Review: Beacon Park's Lumen is a bright spot

Jun 13, 2018 at 1:00 am
Rustic Tomato.
Rustic Tomato. Tom Perkins

Suburban restaurateurs Norman and Bonnie LePage have put a lot of thought into creating Lumen, a playful place to eat downtown.

They've taken maximum advantage of their setting in 1.2-acre Beacon Park at the junction of Grand River and Cass, a venture funded by neighboring DTE and managed by the Downtown Detroit Partnership. It's a public park with a big swath of astroturf lawn that's home to concerts and volleyball leagues, and the energetic sponsor gets a nod in the names — Beacon, Lumen (a measure of light output).

The building itself, which had my companions using words like "spaceship" and "Jetsons," has applied for silver LEED certification for being green. There's a living rooftop, with tables surrounded by plants and flowers, that will soon be available for dining, and more than half the 380 seats are outdoors, on the roof or the big patios. Even the indoors is enclosed only by floor-to-ceiling windows, which are now open to the weather.

The view of a wide-open circle of green astroturf lawn is an expansive novelty, especially for downtown. Personally, I like looking at the castle-like Grand Army of the Republic building across the way. No luminous space invaders better try storming those dour turrets!

The space has been attracting crowds, even on a Sunday night, for all those reasons. The LePages have kept prices at half the level of their Big Rock Chophouse in Birmingham, with a mostly American menu that runs from Brussels sprouts to steak.

I started with an excellent Gentlemen's Mule in a dimpled copper mug. To the traditional vodka, ginger beer, and lime juice of a Moscow Mule (is Russia too controversial these days?), Cointreau and a slice of jalapeño are added, and I could taste each one distinctly — except the vodka, of course.

That was followed by "Cured Fish," a generous array of smoked trout —more buttery than fishy — salty whitefish spread, hard-boiled egg, cream cheese, and toasted bagel, with minced red onion and capers.

Other "snacks" are mac and cheese, crab cakes, a sausage pairing of andouille and Italian, pretzels with beer cheese, and chicken wings spiced like an everything bagel.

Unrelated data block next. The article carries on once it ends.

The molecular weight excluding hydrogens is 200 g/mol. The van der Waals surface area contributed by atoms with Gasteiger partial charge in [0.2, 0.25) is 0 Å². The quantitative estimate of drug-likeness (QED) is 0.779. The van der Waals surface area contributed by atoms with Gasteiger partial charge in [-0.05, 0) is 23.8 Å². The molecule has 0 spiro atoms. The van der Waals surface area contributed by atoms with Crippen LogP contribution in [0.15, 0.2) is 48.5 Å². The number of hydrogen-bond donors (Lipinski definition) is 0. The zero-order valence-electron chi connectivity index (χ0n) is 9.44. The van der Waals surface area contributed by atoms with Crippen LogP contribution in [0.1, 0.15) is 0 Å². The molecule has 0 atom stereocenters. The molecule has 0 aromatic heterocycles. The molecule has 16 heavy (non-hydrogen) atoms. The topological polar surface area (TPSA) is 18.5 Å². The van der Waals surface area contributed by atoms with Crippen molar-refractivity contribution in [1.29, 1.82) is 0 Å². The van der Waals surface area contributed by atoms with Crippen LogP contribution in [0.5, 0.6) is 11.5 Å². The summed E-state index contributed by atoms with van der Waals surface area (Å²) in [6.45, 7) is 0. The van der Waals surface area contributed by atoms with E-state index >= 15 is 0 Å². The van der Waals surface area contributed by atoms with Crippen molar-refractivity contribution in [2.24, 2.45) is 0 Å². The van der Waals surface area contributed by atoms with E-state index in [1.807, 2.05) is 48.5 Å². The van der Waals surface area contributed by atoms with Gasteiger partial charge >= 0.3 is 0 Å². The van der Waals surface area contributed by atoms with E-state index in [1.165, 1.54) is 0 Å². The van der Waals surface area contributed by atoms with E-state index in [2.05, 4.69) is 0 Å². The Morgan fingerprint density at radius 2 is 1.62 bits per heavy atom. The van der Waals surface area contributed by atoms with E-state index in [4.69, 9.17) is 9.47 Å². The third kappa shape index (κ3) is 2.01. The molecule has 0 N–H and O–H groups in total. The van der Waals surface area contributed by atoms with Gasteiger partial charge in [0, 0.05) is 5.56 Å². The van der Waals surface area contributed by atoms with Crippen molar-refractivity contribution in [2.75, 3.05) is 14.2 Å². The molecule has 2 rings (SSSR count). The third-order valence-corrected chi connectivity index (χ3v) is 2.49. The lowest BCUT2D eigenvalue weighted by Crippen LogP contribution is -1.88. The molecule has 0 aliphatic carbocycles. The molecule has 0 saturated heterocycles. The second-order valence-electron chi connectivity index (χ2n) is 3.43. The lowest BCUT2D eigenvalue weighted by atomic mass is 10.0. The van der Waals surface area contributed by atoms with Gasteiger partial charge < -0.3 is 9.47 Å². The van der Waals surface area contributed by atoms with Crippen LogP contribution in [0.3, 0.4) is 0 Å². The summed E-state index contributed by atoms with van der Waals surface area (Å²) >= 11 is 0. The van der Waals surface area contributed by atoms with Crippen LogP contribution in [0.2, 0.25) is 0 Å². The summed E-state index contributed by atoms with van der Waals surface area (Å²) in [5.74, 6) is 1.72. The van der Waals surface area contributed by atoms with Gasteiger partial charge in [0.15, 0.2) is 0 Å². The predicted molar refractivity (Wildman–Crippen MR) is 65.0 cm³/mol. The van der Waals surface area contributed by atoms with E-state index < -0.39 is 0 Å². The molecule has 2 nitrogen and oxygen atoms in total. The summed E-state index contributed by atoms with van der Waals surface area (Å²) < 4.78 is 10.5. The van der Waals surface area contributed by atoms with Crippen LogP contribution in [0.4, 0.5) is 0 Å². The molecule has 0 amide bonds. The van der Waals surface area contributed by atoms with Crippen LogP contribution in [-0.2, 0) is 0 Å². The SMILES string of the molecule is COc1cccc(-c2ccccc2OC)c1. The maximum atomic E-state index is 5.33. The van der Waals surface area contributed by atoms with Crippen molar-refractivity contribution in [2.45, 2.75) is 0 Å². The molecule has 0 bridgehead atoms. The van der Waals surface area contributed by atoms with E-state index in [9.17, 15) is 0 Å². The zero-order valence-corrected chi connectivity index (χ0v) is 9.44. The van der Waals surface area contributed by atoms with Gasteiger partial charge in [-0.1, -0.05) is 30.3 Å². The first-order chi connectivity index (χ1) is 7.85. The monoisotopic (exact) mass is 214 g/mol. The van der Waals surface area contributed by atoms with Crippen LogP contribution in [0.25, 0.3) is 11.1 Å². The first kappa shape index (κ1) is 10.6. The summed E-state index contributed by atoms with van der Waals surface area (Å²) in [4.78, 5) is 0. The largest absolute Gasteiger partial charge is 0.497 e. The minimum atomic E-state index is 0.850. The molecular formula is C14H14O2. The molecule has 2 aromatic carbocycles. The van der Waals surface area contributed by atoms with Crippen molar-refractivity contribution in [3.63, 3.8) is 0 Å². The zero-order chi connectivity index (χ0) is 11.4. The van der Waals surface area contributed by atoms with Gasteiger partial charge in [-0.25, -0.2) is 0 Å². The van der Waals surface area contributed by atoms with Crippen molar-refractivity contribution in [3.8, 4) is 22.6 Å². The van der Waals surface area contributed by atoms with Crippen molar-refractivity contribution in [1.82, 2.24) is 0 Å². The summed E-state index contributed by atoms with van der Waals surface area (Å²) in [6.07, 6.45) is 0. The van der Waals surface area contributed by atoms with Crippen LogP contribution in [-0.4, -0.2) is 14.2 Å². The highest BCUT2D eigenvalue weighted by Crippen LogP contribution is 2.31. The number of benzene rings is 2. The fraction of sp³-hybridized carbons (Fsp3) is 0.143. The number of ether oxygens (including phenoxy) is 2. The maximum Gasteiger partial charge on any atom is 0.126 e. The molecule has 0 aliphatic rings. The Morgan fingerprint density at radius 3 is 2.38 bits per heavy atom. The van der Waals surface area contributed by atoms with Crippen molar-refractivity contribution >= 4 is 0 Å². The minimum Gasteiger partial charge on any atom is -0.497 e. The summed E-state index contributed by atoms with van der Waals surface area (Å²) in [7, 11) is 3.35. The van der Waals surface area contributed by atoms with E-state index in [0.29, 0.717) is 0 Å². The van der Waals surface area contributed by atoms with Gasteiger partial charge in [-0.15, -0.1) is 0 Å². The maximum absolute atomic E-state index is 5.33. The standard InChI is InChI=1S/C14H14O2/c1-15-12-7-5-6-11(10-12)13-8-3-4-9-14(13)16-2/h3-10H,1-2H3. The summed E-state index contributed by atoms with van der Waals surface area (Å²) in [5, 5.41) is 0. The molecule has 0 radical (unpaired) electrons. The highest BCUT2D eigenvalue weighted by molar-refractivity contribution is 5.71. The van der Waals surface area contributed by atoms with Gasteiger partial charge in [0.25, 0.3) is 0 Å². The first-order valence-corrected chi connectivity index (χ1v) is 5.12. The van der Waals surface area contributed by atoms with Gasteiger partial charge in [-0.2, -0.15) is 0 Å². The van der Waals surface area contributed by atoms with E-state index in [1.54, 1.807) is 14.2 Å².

A couple of Lumen items shared the odd property of not containing much substance yet tasting fantastic. That was true of a chicken gumbo, which I expected to be a roux-based, thickish stew full of chicken, sausage, and vegetables. The server warned there'd be no rice. What arrived was a thin broth with a few micro-thin sausage slices. The flavor was superb, redolent of both chicken and sausage, and I suppose it made a better appetizer than something heartier.

Similarly, Rustic Tomato — a smallish entrée serving of pasta with fresh tomatoes, basil, and white wine — contained very few visible tomatoes yet managed to taste summery and sublime. Hats off to chef Gabby Milton, who has come downtown from the Chophouse.

Gnocchi with tomatoes, mushrooms, and spinach were gorgeously colorful but not too numerous, and they were from the "plates" list, not the "snacks." A Garden and Grains salad went the opposite direction, piling on spinach, arugula, farro, lentils, couscous, sunflower seeds, chia seeds, and a whole lot of luscious hazelnuts. It would have been perfect with half the vinaigrette, and my added skewer of shrimp was roasted just right. I should have asked before plunking for the Brussels sprouts salad — the sprouts are raw, not roasted, and therefore just a lot of crunch, in my humble opinion. (In the olden days, this was called "roughage," and before that, "bulk.") The dried cherries felt like an ancient throwback, and the kale like a recent one.

We had better luck with salmon, which comes with asparagus and chimichurri. One night a fellow diner got a slightly crisp exterior, which worked surprisingly well. Another evening a friend specified "medium rare verging on rare" and it wasn't, but was still tender and yummy, not dry at all.

For steak, the menu spells out the temperatures for each gradation: Rare is 95 degrees, red with a cool center; medium is 120 degrees and totally pink. This is presumably a practice learned at the LePages' steakhouse, where they want to match the expectations of diners paying $65 for Imperial Wagyu. Here the New York strip runs $27 or $35.

For dessert we ordered a hot fudge cream puff with Sanders sauce, which cooled quickly in the evening air.

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